The word “primordial” pops up frequently in “Voices,” and it's tempting to read this early book as a Dickian ur-text. Most fascinating is how Dick's major theme -- a playful, terrifying disjuncture between realities -- has leaked into this seemingly solid, realistically rendered setting. The book begins mock-epically, with store owner Fergesson opening up shop in Old Testament fashion (“his seventh day -- a cup of black coffee”). Promoted to manager, Hadley grapples with the dark thought that “he might suddenly blindly, burst out and destroy the safety of his microcosmos. In his archaic fury he might smash, demolish, pull down the only world in which he could exist.” He quickly becomes accustomed to “the permanent reality of the retail store,” but those dark forces swarm in and destroy the status quo. By book's end, he is carving out a second life, starting a whole new world from scratch.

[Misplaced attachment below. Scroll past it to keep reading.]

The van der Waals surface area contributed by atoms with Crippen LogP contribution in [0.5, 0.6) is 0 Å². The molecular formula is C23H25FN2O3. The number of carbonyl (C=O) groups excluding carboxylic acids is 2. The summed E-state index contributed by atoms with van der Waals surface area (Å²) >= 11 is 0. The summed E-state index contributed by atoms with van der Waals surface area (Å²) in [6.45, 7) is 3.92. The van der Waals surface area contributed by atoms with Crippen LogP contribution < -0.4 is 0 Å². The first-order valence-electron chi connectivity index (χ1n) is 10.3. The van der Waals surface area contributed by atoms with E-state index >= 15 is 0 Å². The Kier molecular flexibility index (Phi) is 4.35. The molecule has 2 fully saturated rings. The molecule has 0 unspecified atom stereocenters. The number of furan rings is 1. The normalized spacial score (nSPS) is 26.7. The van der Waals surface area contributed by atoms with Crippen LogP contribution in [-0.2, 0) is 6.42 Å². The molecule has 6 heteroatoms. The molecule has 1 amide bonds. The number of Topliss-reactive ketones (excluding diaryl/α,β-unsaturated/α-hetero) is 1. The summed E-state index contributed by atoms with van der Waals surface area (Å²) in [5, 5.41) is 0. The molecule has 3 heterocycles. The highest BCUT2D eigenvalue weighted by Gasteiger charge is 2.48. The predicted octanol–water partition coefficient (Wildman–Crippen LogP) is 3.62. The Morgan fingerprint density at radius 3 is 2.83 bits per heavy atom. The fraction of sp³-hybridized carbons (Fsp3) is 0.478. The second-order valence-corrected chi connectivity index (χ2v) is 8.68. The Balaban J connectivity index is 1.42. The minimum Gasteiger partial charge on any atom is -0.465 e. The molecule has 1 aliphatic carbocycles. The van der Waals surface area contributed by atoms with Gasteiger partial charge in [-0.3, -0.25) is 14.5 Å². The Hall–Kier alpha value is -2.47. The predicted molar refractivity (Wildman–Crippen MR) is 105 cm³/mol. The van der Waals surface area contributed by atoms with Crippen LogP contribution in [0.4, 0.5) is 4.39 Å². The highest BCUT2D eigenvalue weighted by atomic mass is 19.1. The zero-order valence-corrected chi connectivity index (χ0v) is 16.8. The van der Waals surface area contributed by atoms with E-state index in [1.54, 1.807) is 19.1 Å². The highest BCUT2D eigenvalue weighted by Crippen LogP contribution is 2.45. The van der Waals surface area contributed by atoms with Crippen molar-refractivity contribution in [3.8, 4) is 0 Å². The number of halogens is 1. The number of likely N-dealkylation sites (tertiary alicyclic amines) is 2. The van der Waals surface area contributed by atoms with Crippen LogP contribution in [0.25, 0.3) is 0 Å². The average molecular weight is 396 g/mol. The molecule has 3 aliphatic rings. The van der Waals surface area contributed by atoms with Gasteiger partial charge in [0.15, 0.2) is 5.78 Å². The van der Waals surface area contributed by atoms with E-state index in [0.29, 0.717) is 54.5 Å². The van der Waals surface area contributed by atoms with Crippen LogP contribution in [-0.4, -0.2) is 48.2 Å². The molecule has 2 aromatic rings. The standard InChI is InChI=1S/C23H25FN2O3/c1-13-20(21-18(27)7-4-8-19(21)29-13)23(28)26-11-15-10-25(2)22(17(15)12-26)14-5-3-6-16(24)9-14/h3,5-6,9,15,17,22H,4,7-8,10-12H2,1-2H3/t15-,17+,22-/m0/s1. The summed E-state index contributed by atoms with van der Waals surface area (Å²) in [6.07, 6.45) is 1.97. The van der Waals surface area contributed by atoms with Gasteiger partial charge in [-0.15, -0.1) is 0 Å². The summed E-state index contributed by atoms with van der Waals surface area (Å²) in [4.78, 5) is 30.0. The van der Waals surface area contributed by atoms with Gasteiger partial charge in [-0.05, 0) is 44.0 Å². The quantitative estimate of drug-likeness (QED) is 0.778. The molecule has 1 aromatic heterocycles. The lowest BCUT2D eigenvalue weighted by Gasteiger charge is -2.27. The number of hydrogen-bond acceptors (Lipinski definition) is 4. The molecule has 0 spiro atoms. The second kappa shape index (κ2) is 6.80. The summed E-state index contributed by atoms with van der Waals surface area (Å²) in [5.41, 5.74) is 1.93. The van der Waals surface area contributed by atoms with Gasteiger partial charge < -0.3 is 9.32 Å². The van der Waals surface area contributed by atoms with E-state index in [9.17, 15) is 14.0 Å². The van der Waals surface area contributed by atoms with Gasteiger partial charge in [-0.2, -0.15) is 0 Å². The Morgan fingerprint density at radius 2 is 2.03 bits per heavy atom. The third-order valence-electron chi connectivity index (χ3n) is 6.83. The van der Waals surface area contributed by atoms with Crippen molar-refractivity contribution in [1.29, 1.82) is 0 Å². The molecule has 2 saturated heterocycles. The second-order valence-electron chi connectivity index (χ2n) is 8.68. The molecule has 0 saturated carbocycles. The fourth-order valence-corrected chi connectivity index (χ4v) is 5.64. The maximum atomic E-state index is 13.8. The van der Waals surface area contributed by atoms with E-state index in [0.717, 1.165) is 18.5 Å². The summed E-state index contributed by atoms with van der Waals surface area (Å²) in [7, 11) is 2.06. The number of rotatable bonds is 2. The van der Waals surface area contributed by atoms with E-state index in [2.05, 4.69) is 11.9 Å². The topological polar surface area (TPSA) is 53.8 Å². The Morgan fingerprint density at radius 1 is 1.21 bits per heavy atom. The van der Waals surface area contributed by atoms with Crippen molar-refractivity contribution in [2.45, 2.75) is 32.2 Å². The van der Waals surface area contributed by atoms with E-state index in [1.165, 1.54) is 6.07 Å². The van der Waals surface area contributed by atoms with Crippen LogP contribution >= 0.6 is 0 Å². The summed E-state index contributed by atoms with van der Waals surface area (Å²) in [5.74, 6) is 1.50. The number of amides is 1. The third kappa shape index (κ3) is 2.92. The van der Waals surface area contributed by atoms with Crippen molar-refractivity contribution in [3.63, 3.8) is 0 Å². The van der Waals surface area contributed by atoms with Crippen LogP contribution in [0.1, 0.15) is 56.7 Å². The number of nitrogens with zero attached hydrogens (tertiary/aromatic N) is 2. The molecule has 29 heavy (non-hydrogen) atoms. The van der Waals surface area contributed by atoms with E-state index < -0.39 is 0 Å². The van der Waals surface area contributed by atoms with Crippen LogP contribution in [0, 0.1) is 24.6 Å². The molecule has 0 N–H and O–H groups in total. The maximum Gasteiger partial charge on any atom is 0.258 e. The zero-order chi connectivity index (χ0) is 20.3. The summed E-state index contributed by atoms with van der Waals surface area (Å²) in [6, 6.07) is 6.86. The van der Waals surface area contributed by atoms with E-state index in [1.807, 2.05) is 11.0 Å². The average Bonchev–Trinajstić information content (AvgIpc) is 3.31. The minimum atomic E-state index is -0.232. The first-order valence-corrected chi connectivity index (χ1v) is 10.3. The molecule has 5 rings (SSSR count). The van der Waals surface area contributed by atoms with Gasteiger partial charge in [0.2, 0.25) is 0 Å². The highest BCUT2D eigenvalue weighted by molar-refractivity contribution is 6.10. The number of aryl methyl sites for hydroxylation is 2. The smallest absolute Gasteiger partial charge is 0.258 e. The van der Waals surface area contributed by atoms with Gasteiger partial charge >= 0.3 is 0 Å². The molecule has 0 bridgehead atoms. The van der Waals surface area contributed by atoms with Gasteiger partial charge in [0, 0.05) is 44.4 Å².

Dick completed one other novel in 1953. “The Cosmic Puppets” (published a mere four years later) is a slim, intermittently spooky book, a minor entry in the PKD canon but one that functions as a mind-bending footnote to the gargantuan “Voices.” In it, New Yorker Ted Barton returns to his Virginia hometown to discover that everything has changed -- street names, houses, inhabitants. The local paper reports that he died as a 9-year-old, and he discovers that the current townspeople operate under a mutual, sustainable delusion. All Barton wants is to get back to the status quo -- a return to normalcy. What follows is a Zoroastrian freakout-cum-battle featuring golems, spiders, moths and gods. If “Puppets” is a lot more fun to read than “Voices,” that shouldn't diminish the real struggle suffusing the longer, lonelier shadow of a book. The struggle lies not just in Hadley's losing bargain with the real world but in Dick's changing notion of what sort of writer he needed to be.<